Ever felt that something was going on within yourself, but couldn’t put your finger on it? Ever wanted to discover where tension was coming from or why you kept on arguing while you already forgot what got it all started? Ever had the urge to convince people of what you thought was right, why you thought they were wrong? Ever wanted to make sure that they hear and understand something that is very much alive in you? You might want to refrain from “giving it your all” but rather take a step back and check the connection first.
What’s so important about connection?
Have you ever made a phone call without dialing the right number first?
It might seem a bit absurd, but in real life conversations and situations, it’s exactly the same. To reach people, or to figure out what’s going on with yourself you need connection.
Check the connection
To have a connection you need reception:
If you’re not “in the right place”, connection can be very difficult or even impossible.
… and check it again …
You need to dial the right numbers:
“Push the wrong buttons” and you might not end up where you planned to.
… and again …
You need to speak the right language:
Using the wrong language can have a devastating impact on connection.
… and again …
In a telephone conversation, it’s usually pretty obvious when the connection is lost (except for this next situation, where it can take a while before we realise what’s going on):
In real life conversations and situations, we’re not trained to see the flags for potential problems nor are we trained to keep it in mind as something that is essential to get anything across.
Yelling, getting angry or silence / avoidance are some great flags here!
So connection, now what?
It should be clear by now that connection is pretty important.
Connection in itself is not a solution, but it is a necessary condition to get anywhere together. Taking connection into account also has an effect on your perspective. It helps to see things differently and come up with different solutions and strategies for the challenges you see.
Great, take connection into account, but how?
The ideas I present here are rooted in “nonviolent communication (NVC)”. (see sources below)
NVC teaches that beneath what we do is a layer of feelings () and needs ( ) that are shared by all humans. Shared feelings and needs that can help to (improve our chances to) get connection. To connect with ourselves and to connect with others. To eventually get everyone’s needs met. (please do note that this is not the same as getting what you want)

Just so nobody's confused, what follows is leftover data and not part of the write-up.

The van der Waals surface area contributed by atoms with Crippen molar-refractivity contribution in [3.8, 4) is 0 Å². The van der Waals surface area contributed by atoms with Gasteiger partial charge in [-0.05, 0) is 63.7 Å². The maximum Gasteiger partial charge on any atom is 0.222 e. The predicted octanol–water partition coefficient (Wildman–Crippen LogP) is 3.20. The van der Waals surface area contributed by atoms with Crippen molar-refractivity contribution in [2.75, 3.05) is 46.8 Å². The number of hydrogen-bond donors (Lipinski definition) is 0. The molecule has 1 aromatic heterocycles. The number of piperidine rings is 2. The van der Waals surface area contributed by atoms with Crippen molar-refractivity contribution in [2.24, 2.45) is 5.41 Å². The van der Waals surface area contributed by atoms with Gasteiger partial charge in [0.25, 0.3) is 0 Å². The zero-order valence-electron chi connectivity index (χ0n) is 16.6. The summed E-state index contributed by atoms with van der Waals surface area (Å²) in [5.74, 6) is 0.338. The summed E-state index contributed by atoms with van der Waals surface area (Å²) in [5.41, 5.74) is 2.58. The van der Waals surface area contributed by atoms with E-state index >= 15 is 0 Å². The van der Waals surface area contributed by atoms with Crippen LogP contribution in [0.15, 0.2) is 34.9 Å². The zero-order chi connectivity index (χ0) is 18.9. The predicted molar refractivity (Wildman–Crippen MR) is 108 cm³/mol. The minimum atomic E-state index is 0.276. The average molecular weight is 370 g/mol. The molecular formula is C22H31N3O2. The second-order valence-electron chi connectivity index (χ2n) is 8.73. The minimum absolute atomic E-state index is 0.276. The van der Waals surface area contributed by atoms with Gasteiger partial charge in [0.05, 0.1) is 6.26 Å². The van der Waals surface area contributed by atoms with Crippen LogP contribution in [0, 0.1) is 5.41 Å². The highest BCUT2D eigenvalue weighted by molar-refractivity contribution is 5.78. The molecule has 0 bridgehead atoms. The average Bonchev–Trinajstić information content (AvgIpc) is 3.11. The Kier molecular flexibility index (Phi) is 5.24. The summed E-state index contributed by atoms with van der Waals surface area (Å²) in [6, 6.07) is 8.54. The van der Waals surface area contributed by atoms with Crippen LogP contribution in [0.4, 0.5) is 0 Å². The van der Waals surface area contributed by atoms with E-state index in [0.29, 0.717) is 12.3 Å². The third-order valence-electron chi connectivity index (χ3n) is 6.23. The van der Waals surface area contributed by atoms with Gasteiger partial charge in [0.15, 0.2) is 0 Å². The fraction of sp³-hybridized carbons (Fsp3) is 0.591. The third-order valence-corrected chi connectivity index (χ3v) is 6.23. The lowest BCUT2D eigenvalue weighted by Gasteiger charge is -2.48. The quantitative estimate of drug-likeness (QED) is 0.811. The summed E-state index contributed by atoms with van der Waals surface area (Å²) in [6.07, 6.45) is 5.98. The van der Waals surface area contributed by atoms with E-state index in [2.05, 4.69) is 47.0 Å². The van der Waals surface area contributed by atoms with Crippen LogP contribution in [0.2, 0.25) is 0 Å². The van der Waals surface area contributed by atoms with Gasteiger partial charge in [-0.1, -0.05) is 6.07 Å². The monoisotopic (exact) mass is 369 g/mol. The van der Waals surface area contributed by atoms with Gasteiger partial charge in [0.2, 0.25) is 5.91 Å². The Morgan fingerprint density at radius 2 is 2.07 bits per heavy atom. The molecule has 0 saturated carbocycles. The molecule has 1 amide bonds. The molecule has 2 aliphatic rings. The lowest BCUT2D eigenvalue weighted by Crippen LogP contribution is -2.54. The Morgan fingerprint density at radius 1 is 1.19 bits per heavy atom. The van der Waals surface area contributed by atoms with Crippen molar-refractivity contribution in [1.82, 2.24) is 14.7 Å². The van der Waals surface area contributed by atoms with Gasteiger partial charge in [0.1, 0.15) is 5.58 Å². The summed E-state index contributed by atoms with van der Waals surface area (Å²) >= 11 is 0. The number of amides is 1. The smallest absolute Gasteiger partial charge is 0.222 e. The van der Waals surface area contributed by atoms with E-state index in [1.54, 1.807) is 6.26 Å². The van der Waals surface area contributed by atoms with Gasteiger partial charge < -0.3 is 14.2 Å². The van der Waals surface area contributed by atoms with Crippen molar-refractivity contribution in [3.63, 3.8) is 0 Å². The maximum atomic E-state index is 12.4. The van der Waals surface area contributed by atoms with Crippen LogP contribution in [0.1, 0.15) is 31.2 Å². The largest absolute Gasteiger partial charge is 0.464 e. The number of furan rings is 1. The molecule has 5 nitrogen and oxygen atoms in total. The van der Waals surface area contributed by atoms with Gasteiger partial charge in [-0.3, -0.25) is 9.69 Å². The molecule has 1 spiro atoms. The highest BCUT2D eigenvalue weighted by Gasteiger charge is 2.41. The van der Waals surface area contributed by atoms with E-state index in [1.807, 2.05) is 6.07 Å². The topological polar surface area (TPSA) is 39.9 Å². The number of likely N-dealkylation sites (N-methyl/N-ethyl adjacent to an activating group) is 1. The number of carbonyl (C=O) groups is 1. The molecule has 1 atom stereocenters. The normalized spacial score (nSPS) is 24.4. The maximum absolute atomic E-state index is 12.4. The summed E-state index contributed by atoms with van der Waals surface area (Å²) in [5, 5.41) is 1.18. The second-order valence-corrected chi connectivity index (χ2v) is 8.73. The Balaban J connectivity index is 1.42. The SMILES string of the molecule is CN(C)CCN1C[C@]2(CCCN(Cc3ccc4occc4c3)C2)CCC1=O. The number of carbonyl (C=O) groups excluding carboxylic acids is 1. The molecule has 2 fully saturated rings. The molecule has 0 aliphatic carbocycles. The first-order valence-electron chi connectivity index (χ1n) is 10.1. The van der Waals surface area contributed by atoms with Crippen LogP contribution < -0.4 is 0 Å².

Marshall Rosenberg ( founder of NVC) believed that if we get everyone’s needs clear and out, the solution will present itself. (More on the assumptions and intentions here)
This might sound simple, but it couldn’t be farther from the truth sometimes. Connection asks that we try to let go of the urge to want to be right, to want to win. To connect before we correct.
Connecting with those needs, especially your own, is not always easy or clear, but it is worth it. Mind you that it’s best to start with your training wheels on. Tackle that big frustration or sadness once you’ve given it some time and practise.
Also note that it’s not always possible to make connection, but being aware of it helps us to “pick our battles”, to save our energy and pick the moment where we think it will be possible and worth it.
NVC works on language, but if it’s not from the heart, your words won’t matter.
So now, everytime you want to get your point across, or you feel like something’s off in a conversation or a situation: don’t shout (harder) “to make sure”, instead: check the connection.
Want to get started? Check out this introduction course (take a paper and pencil and complete the exercises!)
More information and sources can be found on www.cnvc.org
The best way to get the hang of it is through live interaction! Follow a course in your neighbourhood if you are curious or convinced.
If you have any questions, feel free to contact me. Enjoy!